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Climate Dynamics

, Volume 53, Issue 3–4, pp 1823–1841 | Cite as

Reexamination of Fram Strait sea ice export and its role in recently accelerated Arctic sea ice retreat

  • Jianfen Wei
  • Xiangdong ZhangEmail author
  • Zhaomin WangEmail author
Open Access
Article

Abstract

Using the high-resolution global ocean-sea ice model MITgcm-ECCO2, variability and changes of Arctic sea ice export through Fram Strait during 1979–2012 are examined. The simulated annual mean ice export is about 3216 km3/year, which is 12.7% of the 34-year averaged Arctic sea ice volume, with the maximum and minimum occurring in 1994/95 and 1984/1985, respectively. Winter (October–March) ice export is much more than summer (April–September) and exhibits a greater interannual variation. This study suggests that a significant regime shift of Fram Strait ice export from high to low value occurs around the mid-1990s. Further analysis shows that the regime shift of the atmospheric circulation from conventional Arctic Oscillation/North Atlantic Oscillation (AO/NAO) to the dipole-structure Arctic Rapid change Pattern (ARP) plays an important role on the regime shift of ice export. This shift of atmospheric circulation pattern dominates the variability of ice motion and changes the main source region of ice outflow. Combined with the decreased ice thickness and the less ice outflow related to the weakened northerly/northeasterly winds near the strait, sea ice export decreased, eventually generating a regime shift around the mid-1990s. The distinct impact of changes in Fram Strait ice export on the Arctic sea ice inside the basin before and after mid-1990s indicates that the recent continuing loss of Arctic sea ice was mainly induced by the accelerated ice melting in the Arctic Ocean, rather than the ice outflow through Fram Strait.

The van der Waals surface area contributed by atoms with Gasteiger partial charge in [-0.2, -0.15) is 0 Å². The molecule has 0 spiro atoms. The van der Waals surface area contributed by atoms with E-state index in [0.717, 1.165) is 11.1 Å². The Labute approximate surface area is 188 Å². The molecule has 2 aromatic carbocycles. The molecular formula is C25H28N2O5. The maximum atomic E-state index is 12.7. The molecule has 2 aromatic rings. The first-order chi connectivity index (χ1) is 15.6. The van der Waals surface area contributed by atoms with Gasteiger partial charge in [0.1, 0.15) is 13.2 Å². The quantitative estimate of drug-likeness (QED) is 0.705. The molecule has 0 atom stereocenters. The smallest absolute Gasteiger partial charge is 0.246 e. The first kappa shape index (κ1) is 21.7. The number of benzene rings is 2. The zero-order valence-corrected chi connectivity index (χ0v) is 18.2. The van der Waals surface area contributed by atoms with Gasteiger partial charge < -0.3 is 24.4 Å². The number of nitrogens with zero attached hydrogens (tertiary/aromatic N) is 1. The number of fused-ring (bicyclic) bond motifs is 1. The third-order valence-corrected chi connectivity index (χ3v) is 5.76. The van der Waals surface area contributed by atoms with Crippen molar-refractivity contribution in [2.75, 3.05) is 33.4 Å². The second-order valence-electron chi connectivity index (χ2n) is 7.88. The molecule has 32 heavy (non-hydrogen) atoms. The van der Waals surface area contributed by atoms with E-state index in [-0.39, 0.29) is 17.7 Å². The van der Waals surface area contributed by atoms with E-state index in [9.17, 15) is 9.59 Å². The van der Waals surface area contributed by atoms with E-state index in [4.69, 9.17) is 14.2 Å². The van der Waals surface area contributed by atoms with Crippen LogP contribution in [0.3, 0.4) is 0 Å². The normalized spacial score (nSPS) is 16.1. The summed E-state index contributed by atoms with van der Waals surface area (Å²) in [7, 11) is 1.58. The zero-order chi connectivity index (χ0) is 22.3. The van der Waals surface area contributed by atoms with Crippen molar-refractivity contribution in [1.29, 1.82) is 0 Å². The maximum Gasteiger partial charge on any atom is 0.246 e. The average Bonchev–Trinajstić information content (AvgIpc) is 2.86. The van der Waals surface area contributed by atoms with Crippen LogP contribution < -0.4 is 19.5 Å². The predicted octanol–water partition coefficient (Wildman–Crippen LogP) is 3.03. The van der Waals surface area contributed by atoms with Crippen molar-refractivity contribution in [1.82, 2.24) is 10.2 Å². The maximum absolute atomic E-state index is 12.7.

Keywords

Fram Strait Sea ice export Regime shift MITgcm-ECCO2 

1 Introduction

The Arctic sea ice (especially multiyear ice) extent (Comiso 2012; Cavalieri and Parkinson 2012) and thickness (Rothrock et al. 2008; Kwok et al. 2009; Kwok and Rothrock 2009; Laxon et al. 2013; Lindsay and Schweiger 2015) have significantly decreased during the recent decades. These decreases have accelerated since the early 2000s (Comiso et al. 2008; Stroeve et al. 2012; Swart et al. 2015; Lee et al. 2017). Based on submarine, aircraft, and satellite observations, Lindsay and Schweiger (2015) found that the annual mean ice thickness shows a decreasing rate of − 0.58 ± 0.07 m/decade over the period of 2000–2012. The decrease of Arctic sea ice has significant impacts on different aspects of climate system through, for example, altering the heat, moisture, and biogeochemical gases exchanged at the air-sea interface, and influencing the atmospheric circulation (Screen et al. 2013; Walsh 2013; Vihma 2014; Cohen et al. 2014).